FIG. 3 is a further vertical cross section of the can neck and plastic sleeve;

FIG. 4 is a still further vertical cross section of another embodiment of the can neck and threaded plastic sleeve.

FIG. 5 is a vertical cross section of an embodiment in which the plastic sleeve is flush with the can neck; and

FIG. 6 is a vertical cross-section of an embodiment in which the threaded sleeve fits over the can neck.

DESCRIPTION OF THE PREFERRED EMBODIMENTS

FIG. 1 shows a metal can having a cylindrical sidewall 10, a bottom wall 11, a top shoulder portion 12 and a neck portion 13. The metal used to form the can body is preferably an aluminum alloy in the 3000 series having an initial thickness of about 0.006-0.020 inch, preferably 0.010-0.014 inch.

The top portion of the can of FIG. 1 is shown in greater detail in FIG. 2. Thus, the top edge portion of the neck 13 is turned inwardly and downwardly to form a flange portion 15 with a lower edge 26 providing an abutment.

A threaded plastic sleeve 14 is mounted in the neck 13, this sleeve being in the form of an open ended tubular member 20 having an annular ledge 21 projecting outwardly from a mid-region of its outer face. The outer face above the projecting ledge 21 comprises a threaded portion 22 adapted to receive the internal threading 31 of closure cap 30. The outer face of tubular member 20 below the projecting annular ledge 21 comprises a plurality of axially spaced annular gripping ribs which securely engage the inner face of the flange 15 and also included is a lowermost catch 24 which engages the flange abutment 26 to hold the sleeve 20 against axial movement relative to the can neck 13.

An alternative embodiment is shown in FIG. 3. In this arrangement, a skirt portion 27 extends downwardly from the annular ledge 21 outside the can neck 13, such that the top end of the neck is held in an annular groove. The folding of the neck 13 to form flange 15 includes an outwardly rounded rim portion 17. This rounded rim portion provides stiffening for the neck as well as an abutment to engage the inwardly directed lip 25 at the bottom edge of skirt portion 27. This helps to prevent elongation growth of neck 13 caused by the flange 15 unfurling as the internal pressure pushes against the closure cap 30.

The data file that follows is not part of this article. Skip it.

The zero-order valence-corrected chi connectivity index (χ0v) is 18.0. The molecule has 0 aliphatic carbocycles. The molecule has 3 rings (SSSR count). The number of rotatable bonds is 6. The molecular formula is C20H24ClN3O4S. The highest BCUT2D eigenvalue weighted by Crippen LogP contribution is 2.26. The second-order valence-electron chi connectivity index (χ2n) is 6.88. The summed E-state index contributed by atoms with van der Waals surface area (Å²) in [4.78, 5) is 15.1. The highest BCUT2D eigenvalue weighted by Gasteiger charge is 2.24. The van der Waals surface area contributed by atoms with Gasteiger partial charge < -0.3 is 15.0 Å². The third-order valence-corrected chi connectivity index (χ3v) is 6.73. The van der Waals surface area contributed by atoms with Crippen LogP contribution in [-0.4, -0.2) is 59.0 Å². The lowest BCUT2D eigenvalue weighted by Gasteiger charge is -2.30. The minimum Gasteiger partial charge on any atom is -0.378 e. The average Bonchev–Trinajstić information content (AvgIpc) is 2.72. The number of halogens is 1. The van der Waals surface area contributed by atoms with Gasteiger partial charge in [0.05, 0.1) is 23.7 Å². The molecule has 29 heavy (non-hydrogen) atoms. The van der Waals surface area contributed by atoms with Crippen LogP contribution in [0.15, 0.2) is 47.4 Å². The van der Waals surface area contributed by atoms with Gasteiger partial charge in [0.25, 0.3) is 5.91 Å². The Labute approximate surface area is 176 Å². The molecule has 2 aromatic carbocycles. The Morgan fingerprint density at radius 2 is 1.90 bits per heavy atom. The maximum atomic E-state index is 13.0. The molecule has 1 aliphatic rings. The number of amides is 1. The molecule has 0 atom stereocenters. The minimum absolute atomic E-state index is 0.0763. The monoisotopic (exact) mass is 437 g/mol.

In the same manner as FIG. 2, the ribs 23 bite into the adjacent can metal to provide a gas-tight seal, and the catches 24 engage the abutments 26 to prevent the plastic sleeve from being ejected under gas pressure. The combination of the gripping ribs 23, the catches 24 and the skirt portion 27 engaging the rounded rim 17 of the can neck provide an overall secure attachment of the threaded plastic sleeve 14 to the can neck 13.

FIG. 4 is a modification of the design of FIG. 3 with a different gripping arrangement between the annular ledge skirt 27 and the neck portion 13. In this embodiment, the neck portion has an annular indentation 16 which engages a mating annular projection 28 on the inner face of the skirt portion 27.

It is desirable for customer appeal to have a bottle shape with clean lines where the outer surface of the cap and sleeve are flush with the outer surface of the neck portion. An example of this can be seen in FIG. 5, where the bottle neck has an indented upper portion 35, such that skirt portion 36 mates with the indented portion 35 with the outer face 37 of skirt portion 36 flush with the outer face of neck portion 13. The remainder of this design is similar to FIGS. 3 and 4.

FIG. 6 shows a design in which the threaded plastic sleeve is mounted over the protecting neck. In this design, a portion 40 of the can neck is turned outwardly and downwardly providing an abutment 41. The threaded sleeve has a lower tubular portion 42, with a plurality of axially spaced annular gripping ribs 43 extending inwardly from the inner face of tubular portion 42. These grip the face of the neck in the same manner as described hereinbefore. At the top of the lower tubular portion is a ledge 44 which projects both inwardly and outwardly. Extending up from ledge 44 is an upper tubular portion 45 with external threads 46, adapted to receive the internal threading 31 of closure cap 30.

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Referenced by
Citing PatentFiling datePublication dateApplicantTitle
US9327876 *Dec 4, 2014May 3, 2016Daniel L. GarciaReusable bottle cap having identification means
US20050124057 *Dec 12, 2002Jun 9, 2005Ron SturkTwo piece screw cap closure
US20080047922 *Aug 22, 2007Feb 28, 2008Olson Christopher JMetal bottle seal
US20130213924 *Sep 1, 2011Aug 22, 2013Datwyler Pharma Packaging International NvClosure stopper for pharmaceutical applications
US20140263304 *Jul 10, 2013Sep 18, 2014Richard GuertinRecyclable compost container
US20150083687 *Dec 4, 2014Mar 26, 2015Daniel L. GarciaReusable bottle cap having identification means
Classifications
U.S. Classification215/329, 215/44, 215/355
International ClassificationB65D41/04, B65D25/42, B65D47/12, B65D1/02
Cooperative ClassificationB65D41/08, B65D47/122, B65D1/0246
European ClassificationB65D41/08, B65D47/12B, B65D1/02D1B